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I was greatly helped in setting up that charity by Estelle Morris, who was willing to work across party lines to help me get it off the ground. She once said to me, "Jeremy, you care a lot about education and you care about the developing world. Just why are you a Conservative?", to which I say this: no party has a monopoly on compassionthe challenge is how to apply that compassion in a modern context. For my part, compassion alone is not enough; it needs to benefit the people to whom it is directed. Compassion should lead to independence for those who lack it, to freedom for those who need it and to opportunity for those who crave it. Creating opportunities for those who really need themwhether in this country or in the developing worldwill be a major preoccupation of mine for as long as the people of South-West Surrey give me the privilege of representing them in this House.
Ms Diana R. Johnson (Kingston upon Hull, North) (Lab): Madam Deputy Speaker, I am delighted to make my maiden speech to the House on a debate about education and healthtwo key issues for my constituency. First, however, I want to congratulate new hon. Members on their maiden speeches today. I greatly enjoyed hearing the speeches over the last few hours and we have ranged from Swansea, East to Dundee, West and Brent, South, which has been a real education. I also pay tribute to the hon. Member for South-West Surrey (Mr. Hunt), who provided an interesting tour of his constituency and spoke with authority on education both here and abroad. I wish him every success in his parliamentary career.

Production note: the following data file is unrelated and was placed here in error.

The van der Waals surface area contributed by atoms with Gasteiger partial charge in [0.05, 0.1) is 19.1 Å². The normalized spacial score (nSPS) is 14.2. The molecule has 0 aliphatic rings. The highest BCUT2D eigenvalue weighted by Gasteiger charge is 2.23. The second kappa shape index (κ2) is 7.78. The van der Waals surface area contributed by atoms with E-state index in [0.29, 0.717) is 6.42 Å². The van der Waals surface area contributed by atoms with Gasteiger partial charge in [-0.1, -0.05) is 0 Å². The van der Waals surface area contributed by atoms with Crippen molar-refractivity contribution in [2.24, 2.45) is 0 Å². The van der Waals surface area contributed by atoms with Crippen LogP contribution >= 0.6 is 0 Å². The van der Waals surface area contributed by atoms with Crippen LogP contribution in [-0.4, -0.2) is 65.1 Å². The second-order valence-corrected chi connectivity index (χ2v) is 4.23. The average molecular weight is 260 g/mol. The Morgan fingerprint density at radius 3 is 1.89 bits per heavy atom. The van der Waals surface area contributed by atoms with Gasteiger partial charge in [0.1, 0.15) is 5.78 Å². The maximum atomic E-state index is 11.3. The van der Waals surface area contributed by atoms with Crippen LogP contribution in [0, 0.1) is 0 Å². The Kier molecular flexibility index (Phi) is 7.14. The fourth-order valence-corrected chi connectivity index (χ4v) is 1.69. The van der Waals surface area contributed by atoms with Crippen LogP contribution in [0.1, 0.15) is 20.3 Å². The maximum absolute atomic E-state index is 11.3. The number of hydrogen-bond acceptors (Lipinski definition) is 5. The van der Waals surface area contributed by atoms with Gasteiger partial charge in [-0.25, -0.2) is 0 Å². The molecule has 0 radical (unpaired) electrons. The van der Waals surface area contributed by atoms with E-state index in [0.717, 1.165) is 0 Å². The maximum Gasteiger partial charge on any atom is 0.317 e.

My constituency of Kingston upon Hull, North is situated in a proud and famous city, which continues to play an important role in the political life of the nation. I want to commence by paying tribute to my predecessor, Kevin McNamara, and then to explain a little of Hull's history and what is happening there today.